By JASON STRAZIUSO and RODNEY MUHUMUZA, Associated Press
KAMPALA, Uganda (AP) — The young American boy sums up what his father does for a living: "You stop the bad guys from being mean."
Yes, the father says, but who are the bad guys? The child thinks, then offers a guess: "Star Wars people?"
Though half a world away from this preschooler's American upbringing, the truth is far more sinister.
The bad guys are Joseph Kony and his Lord's Resistance Army, a brutal Central Africa militia that has kidnapped thousands of children and forced them to become sex slaves, fight as child soldiers and kill family members during a 26-year campaign of terror.
The father-son conversation is part of a 30-minute video that has rocketed through cyberspace since its release Monday on YouTube. It had been viewed more than 40 million times by late Thursday, propelled by celebrity tweets and fans on Facebook and Twitter, especially teens and young adults.
The video's premise is that people here in America — and the world beyond — have the power to stop Kony, if only they are willing to spread the word through the power of social media. Called Kony 2012, the goal is to see Kony captured by the end of this year.
The father, Jason Russell, is the co-founder of Invisible Children, an anti-LRA advocacy group, and the film's director. At one point in the film, he asks his son, Gavin, what he thinks should be done about Kony.
"Stop him," Gavin responds.
Then, in one of the video's many slick moments, the boy's words are quickly echoed by the prosecutor of the International Criminal Court, where Kony is wanted for crimes against humanity.
"Stop him," Luis Moreno-Ocampo says on camera, "and (that will) solve all the problems."
Despite an International Criminal Court arrest warrant and the deployment last fall of 100 U.S. Special Forces to four Central African countries to help advise in the fight against Kony, until now, few Americans knew who he was.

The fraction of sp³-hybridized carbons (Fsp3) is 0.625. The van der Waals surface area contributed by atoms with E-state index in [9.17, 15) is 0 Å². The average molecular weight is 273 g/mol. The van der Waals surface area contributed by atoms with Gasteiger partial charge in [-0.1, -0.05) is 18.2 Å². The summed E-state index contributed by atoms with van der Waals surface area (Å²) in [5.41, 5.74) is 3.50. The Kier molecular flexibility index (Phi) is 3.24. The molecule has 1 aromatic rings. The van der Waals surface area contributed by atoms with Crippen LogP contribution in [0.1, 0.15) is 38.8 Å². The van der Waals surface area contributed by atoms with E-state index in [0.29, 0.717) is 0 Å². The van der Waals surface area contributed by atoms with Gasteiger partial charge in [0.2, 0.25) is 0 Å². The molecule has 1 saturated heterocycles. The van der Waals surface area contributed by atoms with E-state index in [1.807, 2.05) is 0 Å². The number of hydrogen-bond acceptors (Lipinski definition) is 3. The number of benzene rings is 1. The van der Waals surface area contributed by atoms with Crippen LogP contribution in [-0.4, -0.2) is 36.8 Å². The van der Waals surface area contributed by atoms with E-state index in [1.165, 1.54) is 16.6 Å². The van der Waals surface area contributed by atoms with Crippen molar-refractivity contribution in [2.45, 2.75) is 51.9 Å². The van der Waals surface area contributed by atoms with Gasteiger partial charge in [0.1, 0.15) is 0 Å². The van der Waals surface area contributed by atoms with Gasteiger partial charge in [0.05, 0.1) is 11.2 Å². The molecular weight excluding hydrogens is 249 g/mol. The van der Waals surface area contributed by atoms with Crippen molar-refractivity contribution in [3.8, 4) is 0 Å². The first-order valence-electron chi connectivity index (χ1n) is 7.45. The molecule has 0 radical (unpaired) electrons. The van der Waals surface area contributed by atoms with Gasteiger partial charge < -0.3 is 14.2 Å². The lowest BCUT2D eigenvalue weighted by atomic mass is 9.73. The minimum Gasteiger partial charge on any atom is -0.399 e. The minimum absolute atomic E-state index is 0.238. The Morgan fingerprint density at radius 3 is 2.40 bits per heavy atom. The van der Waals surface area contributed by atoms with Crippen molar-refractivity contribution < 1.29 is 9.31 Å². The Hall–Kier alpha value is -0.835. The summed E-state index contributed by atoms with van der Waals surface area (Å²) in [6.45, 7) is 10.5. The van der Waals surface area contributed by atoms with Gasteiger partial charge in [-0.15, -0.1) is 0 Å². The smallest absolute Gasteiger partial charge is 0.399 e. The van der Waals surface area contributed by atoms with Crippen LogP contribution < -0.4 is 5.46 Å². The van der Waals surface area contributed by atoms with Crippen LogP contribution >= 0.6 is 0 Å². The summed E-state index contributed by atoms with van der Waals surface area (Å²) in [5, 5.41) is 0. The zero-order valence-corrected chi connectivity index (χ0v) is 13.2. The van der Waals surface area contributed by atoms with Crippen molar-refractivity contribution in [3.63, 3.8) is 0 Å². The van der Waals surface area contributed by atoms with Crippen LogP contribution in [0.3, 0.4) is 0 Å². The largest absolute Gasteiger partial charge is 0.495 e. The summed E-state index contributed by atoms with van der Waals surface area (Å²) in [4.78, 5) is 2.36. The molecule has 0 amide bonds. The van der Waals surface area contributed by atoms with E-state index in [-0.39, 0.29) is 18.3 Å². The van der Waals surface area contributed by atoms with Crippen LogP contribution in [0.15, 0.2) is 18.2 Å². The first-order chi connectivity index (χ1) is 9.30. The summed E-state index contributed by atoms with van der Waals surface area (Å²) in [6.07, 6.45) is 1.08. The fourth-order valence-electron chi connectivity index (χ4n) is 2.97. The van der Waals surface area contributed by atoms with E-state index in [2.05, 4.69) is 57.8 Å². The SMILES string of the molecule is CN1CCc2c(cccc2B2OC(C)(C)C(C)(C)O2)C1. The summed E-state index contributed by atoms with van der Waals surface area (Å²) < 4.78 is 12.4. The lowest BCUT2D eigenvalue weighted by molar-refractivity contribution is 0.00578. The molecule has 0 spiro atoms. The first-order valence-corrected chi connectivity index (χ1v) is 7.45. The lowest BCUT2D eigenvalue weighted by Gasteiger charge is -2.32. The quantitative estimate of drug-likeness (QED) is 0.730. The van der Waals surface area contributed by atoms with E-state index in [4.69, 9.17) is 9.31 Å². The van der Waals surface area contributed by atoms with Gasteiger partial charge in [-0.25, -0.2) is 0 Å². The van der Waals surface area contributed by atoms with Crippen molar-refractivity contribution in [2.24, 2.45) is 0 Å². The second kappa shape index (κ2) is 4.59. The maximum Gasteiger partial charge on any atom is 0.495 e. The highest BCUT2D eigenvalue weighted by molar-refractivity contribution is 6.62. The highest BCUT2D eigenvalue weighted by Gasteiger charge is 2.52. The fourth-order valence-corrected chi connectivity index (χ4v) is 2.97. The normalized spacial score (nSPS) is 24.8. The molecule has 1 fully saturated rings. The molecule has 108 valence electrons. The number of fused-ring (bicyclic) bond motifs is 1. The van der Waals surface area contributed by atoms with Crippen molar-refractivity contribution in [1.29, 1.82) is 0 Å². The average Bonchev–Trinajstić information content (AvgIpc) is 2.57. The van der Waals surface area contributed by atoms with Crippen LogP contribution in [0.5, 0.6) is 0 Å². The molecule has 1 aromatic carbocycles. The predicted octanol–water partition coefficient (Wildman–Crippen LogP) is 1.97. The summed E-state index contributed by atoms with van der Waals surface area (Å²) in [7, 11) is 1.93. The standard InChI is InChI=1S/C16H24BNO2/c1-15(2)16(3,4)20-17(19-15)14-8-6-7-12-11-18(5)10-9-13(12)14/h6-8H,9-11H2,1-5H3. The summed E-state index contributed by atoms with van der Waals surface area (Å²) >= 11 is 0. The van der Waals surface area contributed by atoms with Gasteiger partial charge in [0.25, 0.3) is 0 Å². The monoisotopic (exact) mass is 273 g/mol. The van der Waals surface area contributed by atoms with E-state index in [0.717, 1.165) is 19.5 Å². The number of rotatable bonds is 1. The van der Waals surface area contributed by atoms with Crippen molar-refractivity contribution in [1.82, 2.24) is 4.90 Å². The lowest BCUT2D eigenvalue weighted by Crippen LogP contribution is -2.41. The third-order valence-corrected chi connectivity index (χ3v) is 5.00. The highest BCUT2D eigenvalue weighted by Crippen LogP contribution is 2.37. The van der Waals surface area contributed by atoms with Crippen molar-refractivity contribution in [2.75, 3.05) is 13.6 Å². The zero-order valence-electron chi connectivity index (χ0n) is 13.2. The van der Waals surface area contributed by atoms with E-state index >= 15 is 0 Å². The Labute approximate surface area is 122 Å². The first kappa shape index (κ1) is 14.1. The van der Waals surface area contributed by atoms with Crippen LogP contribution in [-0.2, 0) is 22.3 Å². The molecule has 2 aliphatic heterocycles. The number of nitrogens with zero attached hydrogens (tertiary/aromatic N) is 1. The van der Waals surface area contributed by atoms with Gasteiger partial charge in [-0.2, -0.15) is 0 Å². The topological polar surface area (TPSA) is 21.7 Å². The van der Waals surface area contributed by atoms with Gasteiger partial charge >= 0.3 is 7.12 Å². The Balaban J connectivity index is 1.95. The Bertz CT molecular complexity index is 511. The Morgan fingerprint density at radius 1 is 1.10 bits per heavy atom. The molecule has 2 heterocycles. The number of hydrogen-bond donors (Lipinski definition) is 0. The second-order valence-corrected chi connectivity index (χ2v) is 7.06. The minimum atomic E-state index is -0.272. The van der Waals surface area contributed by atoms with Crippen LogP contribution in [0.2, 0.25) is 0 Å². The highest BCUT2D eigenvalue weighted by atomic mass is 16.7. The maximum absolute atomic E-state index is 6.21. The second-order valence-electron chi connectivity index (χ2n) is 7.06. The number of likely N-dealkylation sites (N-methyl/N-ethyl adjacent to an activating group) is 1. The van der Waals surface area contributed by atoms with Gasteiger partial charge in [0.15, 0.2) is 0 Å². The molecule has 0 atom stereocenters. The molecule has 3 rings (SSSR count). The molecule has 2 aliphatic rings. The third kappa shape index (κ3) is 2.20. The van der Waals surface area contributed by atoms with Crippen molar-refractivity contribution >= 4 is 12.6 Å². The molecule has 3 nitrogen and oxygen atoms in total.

To those 99 percent, Russell poses this challenge: Make Kony and his crimes so "famous" that governments view it as imperative that the mission to capture him succeeds.
Celebrities — and teens — have quickly joined the cause.
"Even if its 10 minutes ... Trust me, you NEED to know about this!" tweeted Rhianna.
"This is not a joke. This is serious. TOGETHER we can (hash)MakeAChange and (hash)STOPKRONY -- help another kid in need!" Justin Bieber tweeted.
"Have supported with $'s and voice and will not stop," tweeted Oprah.
Data collected by YouTube show the video is most popular with boys and girls ages 13 to 17, as well as young men ages 18 to 24.
Invisible Children's critics say the San Diego-based group oversimplifies a complex issue. In a rebuttal posted on its website, the group acknowledges the video overlooks many nuances but says it sought to explain the conflict "in an easily understandable format." It called the film a "first entry point."
"It's something we can all agree on regardless of your political background," said Ben Keesey, the group's 28-year-old chief executive officer. "There are few times where problems are black and white. There's lots of complicated stuff in the world, but Joseph Kony and what he's doing is black and white."
The LRA began its attacks in Uganda in the 1980s, when Kony sought to overthrow the government. Since being pushed out of Uganda several years ago, the militia has terrorized villages in Congo, the Central Africa Republic and South Sudan.
"Kony is a monster. He deserves to be prosecuted and hanged," Col. Felix Kulayigye, spokesman for Uganda's military, told The Associated Press.
Because of the intensified hunt for Kony, LRA forces — once thousands strong — have diminished in number, splitting into smaller groups that can travel the jungle more easily. Experts estimate the militia now has about 250 fighters.
Attacks continue, with victims mutilated by machetes, their faces slashed into grotesque shapes. Women are raped and killed. Young girls are forced into sexual slavery.
Jolly Okot was abducted in 1986. The then-18-year-old could speak English, so she was valuable to the militants, who also forced her into sex slavery.